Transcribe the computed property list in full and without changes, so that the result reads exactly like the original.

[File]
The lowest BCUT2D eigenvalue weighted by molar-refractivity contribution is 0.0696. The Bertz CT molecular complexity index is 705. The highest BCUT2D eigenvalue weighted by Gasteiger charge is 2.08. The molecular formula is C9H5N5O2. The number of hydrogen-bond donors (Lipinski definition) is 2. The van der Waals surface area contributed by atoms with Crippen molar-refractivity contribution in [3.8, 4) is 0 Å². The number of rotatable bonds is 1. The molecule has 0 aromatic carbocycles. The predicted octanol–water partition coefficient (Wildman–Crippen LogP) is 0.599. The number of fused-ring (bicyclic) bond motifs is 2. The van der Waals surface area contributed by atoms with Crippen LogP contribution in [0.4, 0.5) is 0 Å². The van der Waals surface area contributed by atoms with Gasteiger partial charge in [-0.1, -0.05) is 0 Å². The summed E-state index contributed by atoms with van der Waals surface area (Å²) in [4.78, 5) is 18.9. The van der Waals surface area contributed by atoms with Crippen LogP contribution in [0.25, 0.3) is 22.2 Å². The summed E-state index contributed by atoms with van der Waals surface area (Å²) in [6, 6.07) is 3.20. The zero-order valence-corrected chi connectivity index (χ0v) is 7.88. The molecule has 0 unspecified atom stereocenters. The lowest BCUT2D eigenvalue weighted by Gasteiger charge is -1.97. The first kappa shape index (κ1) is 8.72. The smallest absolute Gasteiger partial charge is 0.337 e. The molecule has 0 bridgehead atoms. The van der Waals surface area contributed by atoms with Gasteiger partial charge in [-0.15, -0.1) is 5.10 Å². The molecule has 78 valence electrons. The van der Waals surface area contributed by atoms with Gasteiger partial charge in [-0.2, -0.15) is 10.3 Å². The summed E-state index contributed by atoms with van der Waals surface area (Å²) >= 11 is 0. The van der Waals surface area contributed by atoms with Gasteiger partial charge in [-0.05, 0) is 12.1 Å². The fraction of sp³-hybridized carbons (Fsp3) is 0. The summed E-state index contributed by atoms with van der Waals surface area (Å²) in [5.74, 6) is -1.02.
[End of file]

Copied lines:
The lowest BCUT2D eigenvalue weighted by molar-refractivity contribution is 0.0696. The Bertz CT molecular complexity index is 705. The highest BCUT2D eigenvalue weighted by Gasteiger charge is 2.08. The molecular formula is C9H5N5O2. The number of hydrogen-bond donors (Lipinski definition) is 2. The van der Waals surface area contributed by atoms with Crippen molar-refractivity contribution in [3.8, 4) is 0 Å². The number of rotatable bonds is 1. The molecule has 0 aromatic carbocycles. The predicted octanol–water partition coefficient (Wildman–Crippen LogP) is 0.599. The number of fused-ring (bicyclic) bond motifs is 2. The van der Waals surface area contributed by atoms with Crippen LogP contribution in [0.4, 0.5) is 0 Å². The van der Waals surface area contributed by atoms with Gasteiger partial charge in [-0.1, -0.05) is 0 Å². The summed E-state index contributed by atoms with van der Waals surface area (Å²) in [4.78, 5) is 18.9. The van der Waals surface area contributed by atoms with Crippen LogP contribution in [0.25, 0.3) is 22.2 Å². The summed E-state index contributed by atoms with van der Waals surface area (Å²) in [6, 6.07) is 3.20. The zero-order valence-corrected chi connectivity index (χ0v) is 7.88. The molecule has 0 unspecified atom stereocenters. The lowest BCUT2D eigenvalue weighted by Gasteiger charge is -1.97. The first kappa shape index (κ1) is 8.72. The smallest absolute Gasteiger partial charge is 0.337 e. The molecule has 0 bridgehead atoms. The van der Waals surface area contributed by atoms with Gasteiger partial charge in [-0.15, -0.1) is 5.10 Å². The molecule has 78 valence electrons. The van der Waals surface area contributed by atoms with Gasteiger partial charge in [-0.2, -0.15) is 10.3 Å². The summed E-state index contributed by atoms with van der Waals surface area (Å²) >= 11 is 0. The van der Waals surface area contributed by atoms with Gasteiger partial charge in [-0.05, 0) is 12.1 Å². The fraction of sp³-hybridized carbons (Fsp3) is 0. The summed E-state index contributed by atoms with van der Waals surface area (Å²) in [5.74, 6) is -1.02.